What Minnesota’s New PFAS Monitoring Plan Means for Environmental Cleanup Sites

Project sites that participate in or join one of Minnesota’s remediation programs, such as the Minnesota Pollution Control Agency’s (MPCA) Brownfields Program or the Superfund Program, may be subject to additional sampling and survey following the MPCA PFAS monitoring plan.

The new PFAS monitoring plan, released March 22, 2022, outlines Minnesota’s plans to monitor per- and polyfluoroalkyl substances, or PFAS, under various programs operated by the MPCA, including remediation programs in the state. MPCA program staff will assess the need for PFAS sampling at new and active sites. The main evaluation factors:

  • Historical and current use of the site
    The MPCA will review the current and historical uses of a site to determine if it included processes that may have or currently involve the use of PFAS. Historic site activities, such as electroplating, petroleum refining, application of non-stick and/or waterproof coatings, and commercial printing, will raise questions about past use and releases of PFAS to the environment.
  • Proximity to PFAS impacts
    Sites will be assessed near known locations of PFAS detections or potential release sites, such as locations where fire training has taken place or dumps/dumps.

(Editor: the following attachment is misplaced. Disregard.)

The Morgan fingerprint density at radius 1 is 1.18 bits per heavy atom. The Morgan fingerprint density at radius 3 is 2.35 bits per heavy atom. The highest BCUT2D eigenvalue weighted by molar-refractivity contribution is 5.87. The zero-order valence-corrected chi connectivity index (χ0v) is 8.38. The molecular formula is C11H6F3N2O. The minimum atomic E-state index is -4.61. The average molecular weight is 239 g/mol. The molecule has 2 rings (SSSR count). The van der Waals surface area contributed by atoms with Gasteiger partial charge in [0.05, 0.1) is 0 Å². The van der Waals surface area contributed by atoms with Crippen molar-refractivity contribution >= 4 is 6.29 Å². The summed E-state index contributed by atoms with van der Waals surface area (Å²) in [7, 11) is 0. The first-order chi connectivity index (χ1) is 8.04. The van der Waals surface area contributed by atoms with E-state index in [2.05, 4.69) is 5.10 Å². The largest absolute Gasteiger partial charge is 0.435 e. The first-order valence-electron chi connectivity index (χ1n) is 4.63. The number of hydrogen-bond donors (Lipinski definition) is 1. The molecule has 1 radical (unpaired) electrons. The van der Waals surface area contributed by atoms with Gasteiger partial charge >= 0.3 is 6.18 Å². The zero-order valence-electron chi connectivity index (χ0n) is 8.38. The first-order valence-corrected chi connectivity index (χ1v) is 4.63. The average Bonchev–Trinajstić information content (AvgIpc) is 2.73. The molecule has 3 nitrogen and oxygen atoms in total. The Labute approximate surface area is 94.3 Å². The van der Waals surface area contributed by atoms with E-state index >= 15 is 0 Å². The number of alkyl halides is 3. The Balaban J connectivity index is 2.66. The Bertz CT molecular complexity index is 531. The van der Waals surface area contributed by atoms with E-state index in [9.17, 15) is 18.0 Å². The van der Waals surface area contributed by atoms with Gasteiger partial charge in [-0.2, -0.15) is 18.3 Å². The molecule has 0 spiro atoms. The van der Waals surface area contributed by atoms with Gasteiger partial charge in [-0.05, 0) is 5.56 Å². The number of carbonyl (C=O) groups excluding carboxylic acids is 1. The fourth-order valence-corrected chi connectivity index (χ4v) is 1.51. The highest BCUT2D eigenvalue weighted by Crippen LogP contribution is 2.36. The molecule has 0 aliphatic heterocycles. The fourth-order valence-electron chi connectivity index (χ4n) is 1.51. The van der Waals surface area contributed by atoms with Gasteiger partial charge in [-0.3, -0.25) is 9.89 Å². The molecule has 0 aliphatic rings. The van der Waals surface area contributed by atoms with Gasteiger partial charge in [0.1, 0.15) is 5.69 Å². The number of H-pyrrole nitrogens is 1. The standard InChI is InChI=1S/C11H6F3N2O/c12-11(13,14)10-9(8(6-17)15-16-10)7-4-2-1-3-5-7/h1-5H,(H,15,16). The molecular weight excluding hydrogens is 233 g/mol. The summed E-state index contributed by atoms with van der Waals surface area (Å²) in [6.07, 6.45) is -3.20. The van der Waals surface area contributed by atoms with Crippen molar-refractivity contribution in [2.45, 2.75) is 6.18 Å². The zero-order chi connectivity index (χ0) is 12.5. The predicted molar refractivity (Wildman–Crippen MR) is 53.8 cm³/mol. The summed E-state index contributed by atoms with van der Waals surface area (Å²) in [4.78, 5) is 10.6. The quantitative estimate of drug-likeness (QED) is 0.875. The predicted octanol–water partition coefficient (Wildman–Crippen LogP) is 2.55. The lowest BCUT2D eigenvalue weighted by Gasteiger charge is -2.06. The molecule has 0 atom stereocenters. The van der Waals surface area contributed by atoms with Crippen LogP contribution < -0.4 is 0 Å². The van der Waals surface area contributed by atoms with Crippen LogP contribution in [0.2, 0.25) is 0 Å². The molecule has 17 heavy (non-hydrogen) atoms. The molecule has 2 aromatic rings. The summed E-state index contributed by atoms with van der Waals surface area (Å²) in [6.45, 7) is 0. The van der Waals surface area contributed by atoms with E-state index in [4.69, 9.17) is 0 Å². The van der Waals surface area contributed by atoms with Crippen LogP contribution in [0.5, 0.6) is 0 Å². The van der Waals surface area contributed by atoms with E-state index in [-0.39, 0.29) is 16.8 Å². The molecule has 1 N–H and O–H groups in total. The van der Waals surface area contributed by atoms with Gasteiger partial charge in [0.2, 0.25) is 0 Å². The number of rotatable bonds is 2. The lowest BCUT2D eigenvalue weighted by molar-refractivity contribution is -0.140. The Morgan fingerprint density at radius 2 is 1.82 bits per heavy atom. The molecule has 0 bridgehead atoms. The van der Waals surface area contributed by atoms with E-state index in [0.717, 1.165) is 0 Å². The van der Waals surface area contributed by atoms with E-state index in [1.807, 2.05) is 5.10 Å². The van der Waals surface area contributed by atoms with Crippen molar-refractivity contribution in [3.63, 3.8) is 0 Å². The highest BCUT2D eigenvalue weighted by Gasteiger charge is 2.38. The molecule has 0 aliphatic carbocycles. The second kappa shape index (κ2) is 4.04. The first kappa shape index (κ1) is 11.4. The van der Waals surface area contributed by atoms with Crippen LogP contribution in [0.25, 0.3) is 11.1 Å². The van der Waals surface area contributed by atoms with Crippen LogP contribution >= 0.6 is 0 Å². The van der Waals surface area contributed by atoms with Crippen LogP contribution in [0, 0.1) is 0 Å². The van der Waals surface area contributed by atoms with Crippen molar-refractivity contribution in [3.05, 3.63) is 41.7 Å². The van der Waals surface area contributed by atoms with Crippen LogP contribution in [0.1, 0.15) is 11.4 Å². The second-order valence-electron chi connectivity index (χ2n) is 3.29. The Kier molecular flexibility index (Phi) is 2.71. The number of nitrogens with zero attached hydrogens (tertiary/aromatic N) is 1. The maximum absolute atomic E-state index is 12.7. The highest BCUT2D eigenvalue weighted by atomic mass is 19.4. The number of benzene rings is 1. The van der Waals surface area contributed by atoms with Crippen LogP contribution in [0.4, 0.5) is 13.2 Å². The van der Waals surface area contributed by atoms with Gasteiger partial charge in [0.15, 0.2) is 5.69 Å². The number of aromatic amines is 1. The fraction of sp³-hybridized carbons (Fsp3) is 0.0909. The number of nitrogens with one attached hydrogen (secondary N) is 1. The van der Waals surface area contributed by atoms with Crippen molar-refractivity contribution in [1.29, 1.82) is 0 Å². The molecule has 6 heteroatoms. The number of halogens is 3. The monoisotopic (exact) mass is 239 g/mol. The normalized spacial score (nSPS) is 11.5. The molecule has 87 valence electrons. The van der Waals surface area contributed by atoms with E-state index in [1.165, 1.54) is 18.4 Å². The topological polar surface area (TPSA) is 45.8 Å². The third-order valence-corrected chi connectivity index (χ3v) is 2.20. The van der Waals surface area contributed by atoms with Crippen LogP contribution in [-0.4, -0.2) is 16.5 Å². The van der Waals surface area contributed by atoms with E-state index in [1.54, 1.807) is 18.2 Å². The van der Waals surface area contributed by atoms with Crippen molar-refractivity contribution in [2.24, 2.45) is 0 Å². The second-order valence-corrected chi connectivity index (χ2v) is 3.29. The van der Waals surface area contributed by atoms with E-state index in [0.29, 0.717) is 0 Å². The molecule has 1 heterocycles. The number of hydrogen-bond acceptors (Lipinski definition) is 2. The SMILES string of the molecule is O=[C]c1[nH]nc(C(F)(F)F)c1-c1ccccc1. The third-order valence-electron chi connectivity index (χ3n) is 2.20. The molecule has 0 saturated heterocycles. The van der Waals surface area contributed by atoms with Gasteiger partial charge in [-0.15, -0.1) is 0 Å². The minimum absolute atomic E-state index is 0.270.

The MPCA will require Superfund program responsible parties to sample PFAS based on the above assessment factors. Non-responsible parties in voluntary remediation programs may also be required to sample PFAS depending on the site and regulatory assurances sought. Sampling results should be compared to existing health guidelines or Minnesota Department of Health health hazard limit values ​​for appropriate settings. The MPCA intends to take potential remedial action in the event of PFAS exceedances under Minnesota’s existing Environmental Response and Accountability Act, and the issuance of Letters of Responsibility and/or closure will depend on the performance of corrective strategies.

Currently, the MPCA has not incorporated PFAS into its existing guidance documents; however, the agency is in the process of developing more detailed guidance specific to PFAS. The MPCA expects the guidance material to be available in 2023. The results of the initial PFAS monitoring will also be used to inform the development of these materials.

The MPCA intends to begin implementing these additional PFAS sampling requirements for sites entering MPCA remediation programs, as well as for existing sites. Existing sites under the Superfund program will be required to assess PFAS as part of the five-year review process.

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This post is the third in a series reviewing each of the monitoring programs outlined in the new PFAS monitoring plan released by the MPCA. For an overview of the overall plan and the facilities initially identified as affected by the MPCA, see the other articles in the series:

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